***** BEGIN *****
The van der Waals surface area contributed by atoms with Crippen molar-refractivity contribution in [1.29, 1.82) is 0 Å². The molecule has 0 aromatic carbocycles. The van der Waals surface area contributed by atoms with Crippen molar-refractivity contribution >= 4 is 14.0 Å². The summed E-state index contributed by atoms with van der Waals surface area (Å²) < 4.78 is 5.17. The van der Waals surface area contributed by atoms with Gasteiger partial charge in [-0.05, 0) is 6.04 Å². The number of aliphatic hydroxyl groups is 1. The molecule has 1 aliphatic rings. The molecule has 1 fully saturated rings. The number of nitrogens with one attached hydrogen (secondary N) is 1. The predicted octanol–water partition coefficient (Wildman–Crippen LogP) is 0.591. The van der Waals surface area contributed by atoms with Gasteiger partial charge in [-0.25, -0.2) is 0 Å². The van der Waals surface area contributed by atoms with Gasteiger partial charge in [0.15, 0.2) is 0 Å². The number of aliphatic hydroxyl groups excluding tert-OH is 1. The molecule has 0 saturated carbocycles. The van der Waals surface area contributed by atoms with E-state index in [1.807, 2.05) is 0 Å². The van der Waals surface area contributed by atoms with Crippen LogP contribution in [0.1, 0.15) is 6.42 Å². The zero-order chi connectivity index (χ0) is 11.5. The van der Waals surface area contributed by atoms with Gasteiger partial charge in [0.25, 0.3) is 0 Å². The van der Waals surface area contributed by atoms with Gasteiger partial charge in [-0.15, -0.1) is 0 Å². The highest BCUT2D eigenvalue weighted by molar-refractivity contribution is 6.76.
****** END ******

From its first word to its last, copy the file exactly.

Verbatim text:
The van der Waals surface area contributed by atoms with Crippen molar-refractivity contribution in [1.29, 1.82) is 0 Å². The molecule has 0 aromatic carbocycles. The van der Waals surface area contributed by atoms with Crippen molar-refractivity contribution >= 4 is 14.0 Å². The summed E-state index contributed by atoms with van der Waals surface area (Å²) < 4.78 is 5.17. The van der Waals surface area contributed by atoms with Gasteiger partial charge in [-0.05, 0) is 6.04 Å². The number of aliphatic hydroxyl groups is 1. The molecule has 1 aliphatic rings. The molecule has 1 fully saturated rings. The number of nitrogens with one attached hydrogen (secondary N) is 1. The predicted octanol–water partition coefficient (Wildman–Crippen LogP) is 0.591. The van der Waals surface area contributed by atoms with Gasteiger partial charge in [-0.25, -0.2) is 0 Å². The van der Waals surface area contributed by atoms with Gasteiger partial charge in [0.15, 0.2) is 0 Å². The number of aliphatic hydroxyl groups excluding tert-OH is 1. The molecule has 0 saturated carbocycles. The van der Waals surface area contributed by atoms with E-state index in [1.807, 2.05) is 0 Å². The van der Waals surface area contributed by atoms with Crippen LogP contribution in [0.1, 0.15) is 6.42 Å². The zero-order chi connectivity index (χ0) is 11.5. The van der Waals surface area contributed by atoms with Gasteiger partial charge in [0.25, 0.3) is 0 Å². The van der Waals surface area contributed by atoms with Gasteiger partial charge in [-0.15, -0.1) is 0 Å². The highest BCUT2D eigenvalue weighted by molar-refractivity contribution is 6.76.